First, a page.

City Council Stalls On Approval Of New Parking Contract

February 14, 1992|By JoAnna Daemmrich | JoAnna Daemmrich,Staff writer

His jacket collar turned up, Jeff Johnson stood between dripping cars in the Noah Hillman Parking Garage in Annapolis yesterday and talked nervously about his future.

While he watched the snow melting off bumpers, the maintenance worker wondered aloud whether he would still be patrolling the garage next winter. As a single father, he said,he can't afford to take a pay cut or lose his health benefits. He fears both would follow a change in management.

Responding to job worries raised by Johnson and other union workers, the City Council decided this week to postpone hiring a new company to manage Annapolis' off-street parking lots. The council instead handed the contract to its finance committee for further review.

The delay has jolted members of the city's business community.

Several business leaders, including the executive director of the Annapolis Chamber of Commerce, complained that bowing to union pressure setsa bad precedent. They predicted businesses would become reluctant toseek government contracts if bids are abruptly changed at the last minute.

"The contract proposals that were requested by the city were done in a legitimate fashion," said Penny Chandler, director of thechamber. "This type of lobbying and re-negotiating at this late point is ridiculous. It's inappropriate, it's not legitimate, and it should not be given consideration."

Chandler pointed out that the current manager, Park America Inc., had plenty of time to develop a bid package. The Philadelphia-based company ran the city's public parking lots for more than a decade, continuing 2 1/2 years after its last contract had expired.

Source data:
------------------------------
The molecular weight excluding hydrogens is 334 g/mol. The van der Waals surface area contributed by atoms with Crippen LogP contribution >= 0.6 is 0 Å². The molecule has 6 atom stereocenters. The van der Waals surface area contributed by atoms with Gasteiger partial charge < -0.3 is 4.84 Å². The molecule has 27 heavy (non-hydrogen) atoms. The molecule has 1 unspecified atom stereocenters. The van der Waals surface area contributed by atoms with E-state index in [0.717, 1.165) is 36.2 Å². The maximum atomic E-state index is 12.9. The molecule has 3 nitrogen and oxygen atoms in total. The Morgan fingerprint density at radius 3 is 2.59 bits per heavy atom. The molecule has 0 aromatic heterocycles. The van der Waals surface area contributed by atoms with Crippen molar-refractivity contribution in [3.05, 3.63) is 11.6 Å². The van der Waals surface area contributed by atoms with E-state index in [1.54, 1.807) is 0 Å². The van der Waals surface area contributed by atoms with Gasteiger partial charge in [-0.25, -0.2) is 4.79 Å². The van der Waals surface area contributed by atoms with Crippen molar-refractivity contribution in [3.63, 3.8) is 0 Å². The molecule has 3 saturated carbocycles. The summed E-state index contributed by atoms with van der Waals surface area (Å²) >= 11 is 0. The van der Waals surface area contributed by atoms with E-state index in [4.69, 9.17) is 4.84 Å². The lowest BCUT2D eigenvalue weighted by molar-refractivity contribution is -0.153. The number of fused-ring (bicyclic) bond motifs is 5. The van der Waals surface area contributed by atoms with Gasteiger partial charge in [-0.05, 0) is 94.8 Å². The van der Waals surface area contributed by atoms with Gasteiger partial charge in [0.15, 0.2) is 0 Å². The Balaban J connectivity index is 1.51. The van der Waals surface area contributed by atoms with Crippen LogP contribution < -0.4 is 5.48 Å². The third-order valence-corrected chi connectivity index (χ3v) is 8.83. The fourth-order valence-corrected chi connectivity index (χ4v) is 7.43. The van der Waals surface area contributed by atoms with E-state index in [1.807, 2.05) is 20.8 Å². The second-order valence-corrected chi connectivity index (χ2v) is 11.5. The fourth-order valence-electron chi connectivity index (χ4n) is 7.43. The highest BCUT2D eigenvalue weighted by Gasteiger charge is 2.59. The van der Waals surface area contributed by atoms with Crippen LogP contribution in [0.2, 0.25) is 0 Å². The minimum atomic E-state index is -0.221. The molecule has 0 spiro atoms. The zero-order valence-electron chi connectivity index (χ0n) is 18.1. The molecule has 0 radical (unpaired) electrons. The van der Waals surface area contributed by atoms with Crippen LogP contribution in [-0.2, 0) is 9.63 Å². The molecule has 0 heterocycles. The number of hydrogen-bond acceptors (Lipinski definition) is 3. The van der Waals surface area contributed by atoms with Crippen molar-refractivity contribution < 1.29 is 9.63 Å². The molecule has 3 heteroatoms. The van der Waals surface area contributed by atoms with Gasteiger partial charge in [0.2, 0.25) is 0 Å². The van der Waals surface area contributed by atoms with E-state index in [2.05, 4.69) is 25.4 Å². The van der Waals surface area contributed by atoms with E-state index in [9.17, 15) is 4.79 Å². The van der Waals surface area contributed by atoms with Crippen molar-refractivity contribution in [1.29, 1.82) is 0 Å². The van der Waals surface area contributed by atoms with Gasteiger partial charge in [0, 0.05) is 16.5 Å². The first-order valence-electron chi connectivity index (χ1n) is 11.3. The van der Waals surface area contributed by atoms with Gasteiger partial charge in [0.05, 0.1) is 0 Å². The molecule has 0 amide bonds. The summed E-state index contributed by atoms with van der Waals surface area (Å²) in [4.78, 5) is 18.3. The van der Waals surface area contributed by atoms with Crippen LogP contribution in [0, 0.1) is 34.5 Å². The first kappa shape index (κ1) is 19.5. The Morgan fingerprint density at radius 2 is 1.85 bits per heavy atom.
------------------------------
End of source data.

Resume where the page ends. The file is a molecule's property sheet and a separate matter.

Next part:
When the glitch was discovered in November, several aldermen criticized the administration, saying hundreds of thousands of dollars had been lost by allowing the contract to lapse.

Mayor Alfred A. Hopkins called his department chiefs on the carpet and promised to promptly develop specifications for a new contract. Thecompany that submitted the lowest bid Feb. 3 was Towne Park Ltd., the Annapolis-based firm that complained about the expired contract.

Leaders of the United Food and Commercial Workers Local 27 warned the city that the new management would have to honor the previous contract with its 25 Park America employees. But City Attorney Jonathan A.Hodgson said the union contract is with only Park America, not the city.

Business leaders were annoyed when the council held up the contract, which was scheduled to be awarded by March 1, after a presentation from union officials Monday night. They also faulted Alderman Carl O. Snowden, D-Ward 5, for leading the charge for change, then hesitating on the contract.

"Here is an alderman who has wanted things to move along in an appropriate fashion, and now he's putting the brakes on," Chandler said.

Snowden defended reviewing the contract to protect the current workers' health benefits. "I'd much rather be held accountable trying to ensure that people working in the City of Annapolis get the best health benefits they can. I don't see health care as a luxury."

City Administrator Michael Mallinoff said the savings could be lost if the bid specifications were changed to protectunionized workers. He also questioned whether the bid could be changed this late.

At Monday night's meeting, Alderman Ellen Moyer, D-Ward 8, asked whether the administration considered including health benefits in its requests for proposals. Mallinoff said the administration tried to protect the Park America employees in developing its bidspecifications.

Towne Park offered to manage the city's off-street parking for $237,480 a year, underbidding Park America by about $80,000.

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